It was my turn to make a cake for the Evolutionary Biology department’s Wednesday Cake Day, and as there are many a non-Briton in the department I thought I’d do something very English – a tea loaf. Tea loaves are great for several reasons; they taste nice and are lovely and moist, you can make them in advance (in fact they taste nicer if you do leave them); you put butter on the sliced loaf, and they are very easy to make. This one is particularly easy as there is no creaming of butter or anything like that to do.

First, sieve 8 ounces of self-raising flour, ¾ level teaspoon of mixed spice, ½ a teaspoon of salt and 4 ounces of caster sugar into a mixing bowl. Chop 4 ounces of butter into small pieces and add it to the flour along with one tablespoon of honey, 4 ounces of sultanas, 3 ounces of glace cherries, 3 ounces of blanched almonds or walnuts (or a mixture). Now the wet ingredients: 1 pound of mashed ripe bananas, 2 eggs and the juice of a lemon. Once mixed together nicely, turn the mixture out into a buttered 9 inch loaf tin and bake of an hour at 180ºC and then half an hour at 160ºC. Allow to cool on a wire rack and store in an air-tight container.

#118 Banana Tea Loaf – 8.5/10. Marvellous! This is quite a hefty tea loaf and I didn’t think our wee group would get through it, but we made light work of it. The addition of the cherries and nuts made it a little Seventies-looking and I thought would make it overly rich, but it wasn’t the case. Very, very good – thinking about when I’ll make the next one!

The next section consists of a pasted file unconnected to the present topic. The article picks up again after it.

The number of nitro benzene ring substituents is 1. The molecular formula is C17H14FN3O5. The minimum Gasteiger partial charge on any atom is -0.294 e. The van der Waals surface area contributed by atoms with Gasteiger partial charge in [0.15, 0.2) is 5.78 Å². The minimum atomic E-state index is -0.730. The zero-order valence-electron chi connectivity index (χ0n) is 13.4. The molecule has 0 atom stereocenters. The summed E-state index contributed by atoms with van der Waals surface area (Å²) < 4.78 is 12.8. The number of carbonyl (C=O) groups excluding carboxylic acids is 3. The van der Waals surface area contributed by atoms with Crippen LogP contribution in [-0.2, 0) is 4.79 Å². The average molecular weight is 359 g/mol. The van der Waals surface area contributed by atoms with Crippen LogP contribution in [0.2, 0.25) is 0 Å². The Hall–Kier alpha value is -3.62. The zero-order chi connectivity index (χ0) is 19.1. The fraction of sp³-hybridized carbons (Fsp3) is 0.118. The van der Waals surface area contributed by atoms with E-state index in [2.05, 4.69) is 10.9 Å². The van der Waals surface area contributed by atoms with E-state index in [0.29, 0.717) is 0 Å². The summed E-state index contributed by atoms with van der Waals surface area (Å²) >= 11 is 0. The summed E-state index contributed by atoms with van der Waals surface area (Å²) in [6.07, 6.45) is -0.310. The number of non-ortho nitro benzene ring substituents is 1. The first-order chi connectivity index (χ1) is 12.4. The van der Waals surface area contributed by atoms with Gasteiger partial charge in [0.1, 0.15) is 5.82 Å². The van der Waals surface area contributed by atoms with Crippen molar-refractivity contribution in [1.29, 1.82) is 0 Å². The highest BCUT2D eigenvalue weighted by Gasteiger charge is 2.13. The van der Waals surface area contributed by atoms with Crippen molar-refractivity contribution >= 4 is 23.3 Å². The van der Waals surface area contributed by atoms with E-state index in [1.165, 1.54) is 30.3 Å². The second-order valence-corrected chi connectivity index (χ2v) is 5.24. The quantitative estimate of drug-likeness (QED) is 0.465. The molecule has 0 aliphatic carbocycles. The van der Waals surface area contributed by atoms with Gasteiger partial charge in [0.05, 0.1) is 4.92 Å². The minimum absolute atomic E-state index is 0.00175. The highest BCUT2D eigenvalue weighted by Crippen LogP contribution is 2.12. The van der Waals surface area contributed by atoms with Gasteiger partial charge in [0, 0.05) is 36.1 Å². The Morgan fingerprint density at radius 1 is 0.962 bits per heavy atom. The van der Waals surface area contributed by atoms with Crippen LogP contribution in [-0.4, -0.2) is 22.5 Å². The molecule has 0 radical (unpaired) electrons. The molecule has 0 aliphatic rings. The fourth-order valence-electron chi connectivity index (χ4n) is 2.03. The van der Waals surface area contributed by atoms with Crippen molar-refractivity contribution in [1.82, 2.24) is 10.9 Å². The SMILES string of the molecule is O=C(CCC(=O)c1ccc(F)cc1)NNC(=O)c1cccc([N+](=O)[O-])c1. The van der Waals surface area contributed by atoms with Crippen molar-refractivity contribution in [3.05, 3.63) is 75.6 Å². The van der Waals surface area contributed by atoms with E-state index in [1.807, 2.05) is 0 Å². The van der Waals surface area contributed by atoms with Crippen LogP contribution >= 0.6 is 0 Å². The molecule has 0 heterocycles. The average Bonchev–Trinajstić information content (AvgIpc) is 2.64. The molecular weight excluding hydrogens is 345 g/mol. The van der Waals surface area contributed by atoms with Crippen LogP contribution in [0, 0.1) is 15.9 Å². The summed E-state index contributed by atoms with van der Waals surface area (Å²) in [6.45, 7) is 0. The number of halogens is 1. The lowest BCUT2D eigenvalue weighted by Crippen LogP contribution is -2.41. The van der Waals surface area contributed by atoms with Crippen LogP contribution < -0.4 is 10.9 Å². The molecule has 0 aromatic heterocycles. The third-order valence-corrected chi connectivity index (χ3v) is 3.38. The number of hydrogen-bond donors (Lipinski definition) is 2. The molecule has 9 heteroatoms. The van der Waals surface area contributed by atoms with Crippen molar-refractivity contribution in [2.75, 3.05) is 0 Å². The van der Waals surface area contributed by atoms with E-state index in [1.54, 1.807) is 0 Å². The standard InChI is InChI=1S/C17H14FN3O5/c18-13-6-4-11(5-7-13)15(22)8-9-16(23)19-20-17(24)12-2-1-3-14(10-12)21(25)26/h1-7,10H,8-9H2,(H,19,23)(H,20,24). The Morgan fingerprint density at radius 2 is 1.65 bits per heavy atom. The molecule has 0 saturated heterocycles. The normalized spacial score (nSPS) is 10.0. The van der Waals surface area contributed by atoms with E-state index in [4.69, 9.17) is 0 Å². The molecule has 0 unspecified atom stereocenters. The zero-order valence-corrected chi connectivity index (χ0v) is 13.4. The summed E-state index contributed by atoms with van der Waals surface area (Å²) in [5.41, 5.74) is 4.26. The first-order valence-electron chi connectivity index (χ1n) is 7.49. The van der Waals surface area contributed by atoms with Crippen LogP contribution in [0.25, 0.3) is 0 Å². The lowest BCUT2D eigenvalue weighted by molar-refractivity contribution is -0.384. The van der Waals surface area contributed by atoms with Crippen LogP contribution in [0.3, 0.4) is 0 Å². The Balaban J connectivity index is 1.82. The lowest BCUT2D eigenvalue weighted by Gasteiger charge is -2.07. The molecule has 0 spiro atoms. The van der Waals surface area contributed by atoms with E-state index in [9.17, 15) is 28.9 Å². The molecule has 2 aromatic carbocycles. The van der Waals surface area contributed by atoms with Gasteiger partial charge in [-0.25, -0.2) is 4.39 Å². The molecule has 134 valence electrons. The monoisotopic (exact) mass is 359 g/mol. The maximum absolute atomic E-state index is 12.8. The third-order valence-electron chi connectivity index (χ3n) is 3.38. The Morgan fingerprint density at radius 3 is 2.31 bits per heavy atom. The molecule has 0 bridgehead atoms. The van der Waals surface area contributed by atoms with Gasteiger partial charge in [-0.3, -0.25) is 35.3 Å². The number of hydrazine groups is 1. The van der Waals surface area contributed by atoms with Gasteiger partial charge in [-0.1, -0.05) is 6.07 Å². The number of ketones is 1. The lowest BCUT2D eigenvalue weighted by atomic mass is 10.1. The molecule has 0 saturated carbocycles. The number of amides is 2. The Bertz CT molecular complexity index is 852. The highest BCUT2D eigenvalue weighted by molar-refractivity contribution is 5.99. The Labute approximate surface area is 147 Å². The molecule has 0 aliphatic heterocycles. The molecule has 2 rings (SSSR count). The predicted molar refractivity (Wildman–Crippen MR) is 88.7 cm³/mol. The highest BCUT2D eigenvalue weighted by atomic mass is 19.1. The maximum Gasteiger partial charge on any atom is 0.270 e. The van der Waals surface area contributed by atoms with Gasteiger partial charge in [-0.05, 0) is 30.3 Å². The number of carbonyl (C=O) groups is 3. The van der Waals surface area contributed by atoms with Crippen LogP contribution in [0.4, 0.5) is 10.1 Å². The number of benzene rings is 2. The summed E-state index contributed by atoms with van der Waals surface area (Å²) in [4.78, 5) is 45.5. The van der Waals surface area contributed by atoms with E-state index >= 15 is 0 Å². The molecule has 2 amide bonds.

#104 Wiltshire Lardy Cake

I’ve heard of the lardy cake and once saw someone making one on telly. I remember thinking that it looked pretty marvellous. For those of you that have never heard of lardy cakes, they’re basically a sweet sticky bun, but instead of enriching it with butter, lard is used; it’s layered along with sugar and mixed fruit through white bread dough. These ingredients meld together to make a moist, sticky and very rich teatime treat. It is quite possibly the least healthy thing I’ve ever cooked, and Jane Grigson reckons it’s on the “skinny side”!